Demoing the PernixData Flash Virtualization Platform Beta
Flash has become a big topic in the IT world lately especially around virtualization. There are all flash arrays, hybrid flash arrays, auto-tiering within more traditional arrays, and of course server-side flash and SSD. Server-side flash puts the performance gains right in the server, closer to the hypervisor. Using software like PernixData’s Flash Virtualization Platform (FVP) can enable huge performance increases in your vSphere environment without breaking the bank or demanding a huge learning curve.
Right now PernixData is only available as a beta, but they are expecting to GA this summer or fall (2013). The beta is available on the website for those who are interested (hit the red ‘Join Beta’ button on their site nav). In this article I’ll run through a high level installation and running some daily tasks in the vSphere environment while using FVP. Please keep in mind this is only the beta and things are subject to change in the general release.
Install FVP on ESXi:
- Ensure you have installed any SSD or flash devices in your servers already. You can use any devices that are approved by VMware’s Hardware Compatibility List.
- Move the appropriate zip file (provided in the beta) to your host and install the contents. The commands are provided in the product guide. Just make sure you use the full path to the .zip file and also make sure your host is put into maintenance mode. It is very likely this step will be more automated in the GA release of FVP.
Install the FVP Management Server:
- Copy the PernixData Management Server.exe file to the vCenter server and double click on it. Follow the wizard to complete the installation.
- You’ll want to use a service account that has administrative control over the vCenter Server.
- Choose the SQL server you’d like to use and then complete the installation.
- You’ll then install the PernixData plugin from the vCenter Plugins manager, which will make it available as a tab in vCenter.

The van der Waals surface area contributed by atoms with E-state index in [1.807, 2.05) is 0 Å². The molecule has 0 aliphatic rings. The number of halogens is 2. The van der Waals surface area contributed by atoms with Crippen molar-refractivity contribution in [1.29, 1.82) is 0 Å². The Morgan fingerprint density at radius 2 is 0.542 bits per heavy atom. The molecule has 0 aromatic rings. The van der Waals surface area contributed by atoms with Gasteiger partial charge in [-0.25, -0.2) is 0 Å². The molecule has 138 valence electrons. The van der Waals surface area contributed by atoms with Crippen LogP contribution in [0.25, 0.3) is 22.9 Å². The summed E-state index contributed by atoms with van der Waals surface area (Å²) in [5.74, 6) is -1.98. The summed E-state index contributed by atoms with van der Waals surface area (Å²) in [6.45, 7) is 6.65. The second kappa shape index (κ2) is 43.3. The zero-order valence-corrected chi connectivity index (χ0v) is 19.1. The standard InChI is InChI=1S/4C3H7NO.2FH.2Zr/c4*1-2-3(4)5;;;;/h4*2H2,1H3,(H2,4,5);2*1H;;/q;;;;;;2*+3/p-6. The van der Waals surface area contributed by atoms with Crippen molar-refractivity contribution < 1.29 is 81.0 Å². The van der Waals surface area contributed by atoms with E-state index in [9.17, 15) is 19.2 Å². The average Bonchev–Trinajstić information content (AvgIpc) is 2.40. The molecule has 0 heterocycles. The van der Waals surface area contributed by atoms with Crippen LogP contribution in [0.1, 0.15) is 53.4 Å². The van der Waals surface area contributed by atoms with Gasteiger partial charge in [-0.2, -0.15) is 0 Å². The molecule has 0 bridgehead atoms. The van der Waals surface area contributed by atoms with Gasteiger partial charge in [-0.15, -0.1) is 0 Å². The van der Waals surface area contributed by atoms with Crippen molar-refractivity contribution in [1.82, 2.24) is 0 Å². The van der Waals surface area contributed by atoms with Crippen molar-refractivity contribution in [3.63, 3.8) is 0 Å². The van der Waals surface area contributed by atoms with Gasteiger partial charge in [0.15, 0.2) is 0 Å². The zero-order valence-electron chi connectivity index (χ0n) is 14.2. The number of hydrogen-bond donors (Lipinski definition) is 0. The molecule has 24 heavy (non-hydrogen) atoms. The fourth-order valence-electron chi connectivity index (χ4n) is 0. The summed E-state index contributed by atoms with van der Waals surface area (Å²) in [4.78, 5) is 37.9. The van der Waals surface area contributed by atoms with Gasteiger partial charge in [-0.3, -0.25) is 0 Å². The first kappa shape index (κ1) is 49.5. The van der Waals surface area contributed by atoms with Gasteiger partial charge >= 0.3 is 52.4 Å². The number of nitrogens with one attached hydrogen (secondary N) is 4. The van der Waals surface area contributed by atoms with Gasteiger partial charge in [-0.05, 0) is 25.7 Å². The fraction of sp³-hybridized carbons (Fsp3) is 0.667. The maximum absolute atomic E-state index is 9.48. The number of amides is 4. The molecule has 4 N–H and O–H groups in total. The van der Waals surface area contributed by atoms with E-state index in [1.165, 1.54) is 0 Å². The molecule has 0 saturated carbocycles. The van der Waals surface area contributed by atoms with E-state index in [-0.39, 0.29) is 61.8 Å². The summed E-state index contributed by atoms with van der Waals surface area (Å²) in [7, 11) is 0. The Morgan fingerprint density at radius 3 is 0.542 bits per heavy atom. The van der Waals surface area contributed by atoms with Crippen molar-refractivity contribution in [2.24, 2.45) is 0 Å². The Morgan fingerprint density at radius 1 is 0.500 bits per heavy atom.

At this point FVP has been installed. By highlighting the cluster and clicking on the PernixData tab you’ll see the initial screen (see below). There is a guided setup you can follow to get it running quickly.
Configuration & Adding Devices
It walks you through adding flash devices as well as datastores and VMs. Right now, only block storage is capable of being added (iSCSI, Fibre Channel, and FCoE attached datastores). So, even local storage cannot be used currently. You can also choose whether you’d like to use Write Through mode or Write Back mode. With write through mode, changes are made to the back end array with each operation. With write back mode, usually the changes are made in the cache but are not written back to the back end array until the data is purged from the cache.
Sometimes there are concerns over using write back because although there can be a performance increase, it’s possible to lose data. However, PernixData prevents data loss by synchronizing the flash in one host with the flash in the other hosts. This sort of “flash cluster” also enables things like vMotion and HA to continuously take advantage of the performance increases offered by FVP even if a VM is moved to another host manually or because of a host failure. See the figure below to see how to add datastores and in which mode you’re going to use.
You can view usage statistics by clicking on the cluster, host, or VM and looking at the PernixData tab. From there click on the Usage and Performance tabs to check out different things. If you’re concerned about running certain VMs with FVP or you’d like to test performance increases, you can leave VMs out of FVP. Another feature is that if you don’t have SSD or flash devices available in some of your hosts you may still use FVP. Of course, you will not see any performance increases for VMs on the hosts without flash devices, but you will still see the gains on your other hosts.
Server-side flash is becoming a hotter topic. PernixData is not the only option out there. Other companies such as ProximalData, EMC, NetApp and Fusion-io also have server-side flash options. They all have their pros and cons. The nice thing about PernixData is that you can use write back mode and it syncs all of the data on your flash devices without any manual pushes. Server-side flash is definitely worth checking out and is a way more affordable option than flash arrays.
Update: Here’s an video overview of the platform featured at Storage Field Day 3 in April: